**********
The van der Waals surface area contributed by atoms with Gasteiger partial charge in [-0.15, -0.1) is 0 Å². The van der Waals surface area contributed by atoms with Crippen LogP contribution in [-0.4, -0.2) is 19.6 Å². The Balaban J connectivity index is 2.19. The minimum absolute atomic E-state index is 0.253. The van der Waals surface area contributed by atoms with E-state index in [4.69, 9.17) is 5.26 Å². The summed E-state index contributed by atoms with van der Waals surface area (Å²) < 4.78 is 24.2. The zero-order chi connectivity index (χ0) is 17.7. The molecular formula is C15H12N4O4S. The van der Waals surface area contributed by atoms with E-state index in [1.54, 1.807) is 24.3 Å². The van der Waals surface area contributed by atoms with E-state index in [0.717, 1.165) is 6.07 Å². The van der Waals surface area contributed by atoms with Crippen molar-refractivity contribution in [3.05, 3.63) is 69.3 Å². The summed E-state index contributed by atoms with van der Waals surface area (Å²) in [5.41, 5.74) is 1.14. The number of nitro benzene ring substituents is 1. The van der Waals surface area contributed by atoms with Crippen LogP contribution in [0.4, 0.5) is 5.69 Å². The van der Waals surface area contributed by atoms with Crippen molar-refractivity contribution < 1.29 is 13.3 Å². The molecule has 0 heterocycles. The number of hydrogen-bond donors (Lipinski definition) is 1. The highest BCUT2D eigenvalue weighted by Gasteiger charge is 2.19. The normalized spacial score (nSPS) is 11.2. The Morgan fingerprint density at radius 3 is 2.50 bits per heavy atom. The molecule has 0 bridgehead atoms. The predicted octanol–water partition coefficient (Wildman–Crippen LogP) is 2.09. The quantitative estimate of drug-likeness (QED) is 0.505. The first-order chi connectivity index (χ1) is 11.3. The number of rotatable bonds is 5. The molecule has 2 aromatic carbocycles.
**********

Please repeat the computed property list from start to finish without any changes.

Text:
The van der Waals surface area contributed by atoms with Gasteiger partial charge in [-0.15, -0.1) is 0 Å². The van der Waals surface area contributed by atoms with Crippen LogP contribution in [-0.4, -0.2) is 19.6 Å². The Balaban J connectivity index is 2.19. The minimum absolute atomic E-state index is 0.253. The van der Waals surface area contributed by atoms with E-state index in [4.69, 9.17) is 5.26 Å². The summed E-state index contributed by atoms with van der Waals surface area (Å²) < 4.78 is 24.2. The zero-order chi connectivity index (χ0) is 17.7. The molecular formula is C15H12N4O4S. The van der Waals surface area contributed by atoms with E-state index in [1.54, 1.807) is 24.3 Å². The van der Waals surface area contributed by atoms with E-state index in [0.717, 1.165) is 6.07 Å². The van der Waals surface area contributed by atoms with Crippen molar-refractivity contribution in [3.05, 3.63) is 69.3 Å². The summed E-state index contributed by atoms with van der Waals surface area (Å²) in [5.41, 5.74) is 1.14. The number of nitro benzene ring substituents is 1. The van der Waals surface area contributed by atoms with Crippen LogP contribution in [0.4, 0.5) is 5.69 Å². The van der Waals surface area contributed by atoms with Crippen molar-refractivity contribution < 1.29 is 13.3 Å². The molecule has 0 heterocycles. The number of hydrogen-bond donors (Lipinski definition) is 1. The highest BCUT2D eigenvalue weighted by Gasteiger charge is 2.19. The normalized spacial score (nSPS) is 11.2. The Morgan fingerprint density at radius 3 is 2.50 bits per heavy atom. The molecule has 0 bridgehead atoms. The predicted octanol–water partition coefficient (Wildman–Crippen LogP) is 2.09. The quantitative estimate of drug-likeness (QED) is 0.505. The first-order chi connectivity index (χ1) is 11.3. The number of rotatable bonds is 5. The molecule has 2 aromatic carbocycles.